At least one thing is clear from local elections in Taiwan over the weekend — President Tsai Ing-wen and her ruling Democratic Progressive Party lost badly. Less clear, however, is how well Beijing won.
In a slew of polls and referendums on the self-governed island, Tsai’s DPP lost key races in the party’s longstanding local strongholds and saw its progressive agenda on gay marriage and a tougher line against Beijing repudiated.
The results bode poorly for the independence-leaning DPP and mark an unexpectedly strong comeback for the Kuomintang, or KMT, which suffered a humiliating defeat in the presidential elections in 2016. Beijing, which favours the KMT as the party of reunification, was thrilled and announced publicly that the results reflected the “strong will of the Chinese public” for better relations with the mainland.
Tsai will now be looking forward to the January 2020 presidential elections with dread, while the KMT — written off as a spent force only two years ago — has been rejuvenated and emboldened.
The repudiation of Tsai by the electorate is, on the face of it, unambiguously good for Beijing, which has increased economic and political pressure on Taiwan over the refusal of the DPP to toe the line on the one-China policy(1).
It is less clear, though, how much cross-strait issues had to do with the result. For outsiders and Taiwanese alike, it has always been difficult to disentangle ordinary domestic politics — about the economy and the environment and such issues — from the perennial debate about how to handle China. This election is no different.
Take, for example, the biggest upset of the night — the KMT’s victory in the southern metropolis of Kaohsiung, a city that has been a bastion of DPP power for more than two decades.
The DPP’s overconfidence about its prospects in the city, and the KMT’s quirky candidate, Han Kuo-yu, produced an upset. Older voters liked Kuo’s unabashed brand of KMT patriotism, while younger Taiwanese admired his taste in hip-hop music and straight-talking.
But there was another factor, more difficult to measure, that helped Kuo across the line: The role of Beijing and its backing of the KMT and its grassroots party organisations.
Beijing’s so-called influence operations have been in the news around the world in western democracies, in countries like the US, Australia, New Zealand and Canada, with critics accusing China of using local ethnic-Chinese front groups to influence domestic politics. Such operations are conducted by the Communist Party through multiple bodies, ranging from the People’s Liberation Army to the United Front Work Department, a ministry-level body dedicated to bolstering the party’s friends and marginalising its enemies.
Although much of the high-decibel debate has been in the West lately, pro-Beijing activists have always been more focused on places closer to home, notably Hong Kong and Taiwan.
In the past, Beijing has been rightly accused of being tone-deaf about how its aggressive rhetoric on reunification plays out in Taiwan’s democratic politics — most notably when it lobbed shells near the island before elections in 1996.
The Communist Party may be getting smarter though, digging in behind the lines in Taiwan and openly favouring grassroots KMT groups that are crucial in gathering votes, especially in the countryside.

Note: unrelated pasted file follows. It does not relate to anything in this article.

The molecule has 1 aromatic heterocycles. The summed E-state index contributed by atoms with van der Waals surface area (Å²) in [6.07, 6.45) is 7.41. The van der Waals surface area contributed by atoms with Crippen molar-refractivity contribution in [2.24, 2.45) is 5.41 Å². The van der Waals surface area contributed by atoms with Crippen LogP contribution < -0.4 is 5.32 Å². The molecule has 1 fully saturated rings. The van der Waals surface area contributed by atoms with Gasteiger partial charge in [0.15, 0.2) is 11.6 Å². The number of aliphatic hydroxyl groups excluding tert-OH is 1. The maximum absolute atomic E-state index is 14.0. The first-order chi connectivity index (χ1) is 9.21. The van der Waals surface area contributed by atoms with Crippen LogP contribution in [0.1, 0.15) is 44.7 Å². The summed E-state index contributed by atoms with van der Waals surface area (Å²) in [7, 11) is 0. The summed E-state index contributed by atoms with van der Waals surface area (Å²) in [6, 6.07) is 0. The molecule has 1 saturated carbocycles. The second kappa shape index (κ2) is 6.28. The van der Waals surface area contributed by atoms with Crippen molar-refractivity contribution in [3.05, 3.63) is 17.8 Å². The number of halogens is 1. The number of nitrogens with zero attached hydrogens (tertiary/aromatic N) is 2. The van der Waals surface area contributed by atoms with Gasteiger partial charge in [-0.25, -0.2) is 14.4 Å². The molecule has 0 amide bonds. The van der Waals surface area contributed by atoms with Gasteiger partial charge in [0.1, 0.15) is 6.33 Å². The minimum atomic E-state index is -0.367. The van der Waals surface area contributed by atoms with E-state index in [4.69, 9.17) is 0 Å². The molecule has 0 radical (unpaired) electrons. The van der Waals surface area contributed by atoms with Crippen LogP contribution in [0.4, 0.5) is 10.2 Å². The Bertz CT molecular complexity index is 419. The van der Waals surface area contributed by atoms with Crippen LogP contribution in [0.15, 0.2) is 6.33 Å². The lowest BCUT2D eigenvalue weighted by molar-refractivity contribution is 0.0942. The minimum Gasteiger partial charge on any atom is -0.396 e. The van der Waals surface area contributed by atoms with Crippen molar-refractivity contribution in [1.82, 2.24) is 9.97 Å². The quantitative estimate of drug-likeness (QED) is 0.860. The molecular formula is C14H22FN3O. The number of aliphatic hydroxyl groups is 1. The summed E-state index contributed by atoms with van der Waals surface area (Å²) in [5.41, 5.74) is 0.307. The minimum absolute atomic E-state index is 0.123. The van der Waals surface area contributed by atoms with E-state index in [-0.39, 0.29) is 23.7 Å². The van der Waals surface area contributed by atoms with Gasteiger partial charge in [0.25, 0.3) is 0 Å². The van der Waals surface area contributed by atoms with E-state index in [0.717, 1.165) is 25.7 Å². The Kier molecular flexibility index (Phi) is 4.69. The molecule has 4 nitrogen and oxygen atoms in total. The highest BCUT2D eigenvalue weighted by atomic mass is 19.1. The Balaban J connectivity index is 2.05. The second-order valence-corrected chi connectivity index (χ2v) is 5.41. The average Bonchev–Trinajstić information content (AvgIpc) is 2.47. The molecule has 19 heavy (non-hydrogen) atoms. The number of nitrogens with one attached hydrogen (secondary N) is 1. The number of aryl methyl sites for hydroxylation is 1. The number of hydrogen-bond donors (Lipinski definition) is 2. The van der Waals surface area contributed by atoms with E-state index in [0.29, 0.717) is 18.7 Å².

This is what we might call the Communist Party’s ground game in Taiwan: Bolstering rural community organisations that had fallen on hard times in recent years as the KMT went backwards in successive elections.
The Communist Party is nothing if not a learning organisation. It has now accumulated, quietly, over a number of years, great details on Taiwanese voters at a county-by-county level, according to Taiwanese officials I’ve spoken to.
Beijing’s support for rural groups was fortified by the distaste of these conservative voters for gay marriage, and a proposal to change the name used for the island internationally, from “Chinese Taipei” to “Taiwan”(2).
Beijing still issues periodic threats to Taiwan’s leaders about the need to stick with one-China policies, but it seems to have added to its arsenal by building an operation at the grassroots as well.
Not everybody thinks the election turned on Beijing’s tactics. “The elections were a poll on how the DPP government is performing,” Bruce Jacobs, a veteran Taiwan watcher, wrote in the Taipei Times Monday. “The government has become so cautious that it appears paralyzed.”
Local factors were no doubt important, including increasing questions about Tsai’s competence. But equally, after the setback of the 2016 presidential elections, there is little doubt that Beijing will think its new tactics are gaining ground.
Some caution is needed. Beijing has learned the hard way that in democracies (in Taiwan and elsewhere) you can win one day, and lose the next. And just as the KMT hasn’t turned out to be a spent force, the independence-leaning DPP won’t be going away either.
Taiwan’s next presidential election is in 2020. The 100th anniversary of the founding of the Chinese Communist Party is in 2021. Despite Beijing’s success on the weekend, we could still see sparks flying around those two events.
(1) In the view of both the Chinese Communist Party and the Kuomintang, both Taiwan and China are part of one unified country. The two sides differ, though, on whether Beijing or Taipei has sovereignty over that country. The DPP sees mainland China and Taiwan as separate countries.
(2) Beijing supports “Chinese Taipei”, and opposes the use of “Taiwan”, because it suggests the island is an independent entity. There’s a similar dispute about whether to talk about “reunification”, as Beijing prefers, or “unification”, as some Taiwanese describe it.
The writer is a senior fellow at the Lowy Institute in Sydney and the author of Asia’s Reckoning: China, Japan, and the Fate of US Power in the Pacific Century